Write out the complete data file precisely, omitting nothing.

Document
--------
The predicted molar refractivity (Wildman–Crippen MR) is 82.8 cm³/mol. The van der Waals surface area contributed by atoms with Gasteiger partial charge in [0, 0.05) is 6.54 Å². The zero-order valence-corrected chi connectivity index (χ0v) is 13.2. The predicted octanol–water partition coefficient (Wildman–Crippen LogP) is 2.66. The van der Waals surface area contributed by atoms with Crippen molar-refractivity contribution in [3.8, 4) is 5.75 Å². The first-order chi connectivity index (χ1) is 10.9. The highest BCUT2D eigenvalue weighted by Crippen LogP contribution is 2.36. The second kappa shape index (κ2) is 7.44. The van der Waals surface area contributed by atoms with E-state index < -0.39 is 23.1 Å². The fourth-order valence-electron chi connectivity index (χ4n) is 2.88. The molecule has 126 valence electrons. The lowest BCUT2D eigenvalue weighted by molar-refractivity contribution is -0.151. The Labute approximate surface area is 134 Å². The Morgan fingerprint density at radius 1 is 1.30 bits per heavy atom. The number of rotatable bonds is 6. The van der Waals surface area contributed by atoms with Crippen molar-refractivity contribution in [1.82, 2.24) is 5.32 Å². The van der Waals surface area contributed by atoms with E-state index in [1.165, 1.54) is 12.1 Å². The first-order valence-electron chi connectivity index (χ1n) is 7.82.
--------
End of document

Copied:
The predicted molar refractivity (Wildman–Crippen MR) is 82.8 cm³/mol. The van der Waals surface area contributed by atoms with Gasteiger partial charge in [0, 0.05) is 6.54 Å². The zero-order valence-corrected chi connectivity index (χ0v) is 13.2. The predicted octanol–water partition coefficient (Wildman–Crippen LogP) is 2.66. The van der Waals surface area contributed by atoms with Crippen molar-refractivity contribution in [3.8, 4) is 5.75 Å². The first-order chi connectivity index (χ1) is 10.9. The highest BCUT2D eigenvalue weighted by Crippen LogP contribution is 2.36. The second kappa shape index (κ2) is 7.44. The van der Waals surface area contributed by atoms with E-state index < -0.39 is 23.1 Å². The fourth-order valence-electron chi connectivity index (χ4n) is 2.88. The molecule has 126 valence electrons. The lowest BCUT2D eigenvalue weighted by molar-refractivity contribution is -0.151. The Labute approximate surface area is 134 Å². The Morgan fingerprint density at radius 1 is 1.30 bits per heavy atom. The number of rotatable bonds is 6. The van der Waals surface area contributed by atoms with Crippen molar-refractivity contribution in [1.82, 2.24) is 5.32 Å². The van der Waals surface area contributed by atoms with E-state index in [1.165, 1.54) is 12.1 Å². The first-order valence-electron chi connectivity index (χ1n) is 7.82.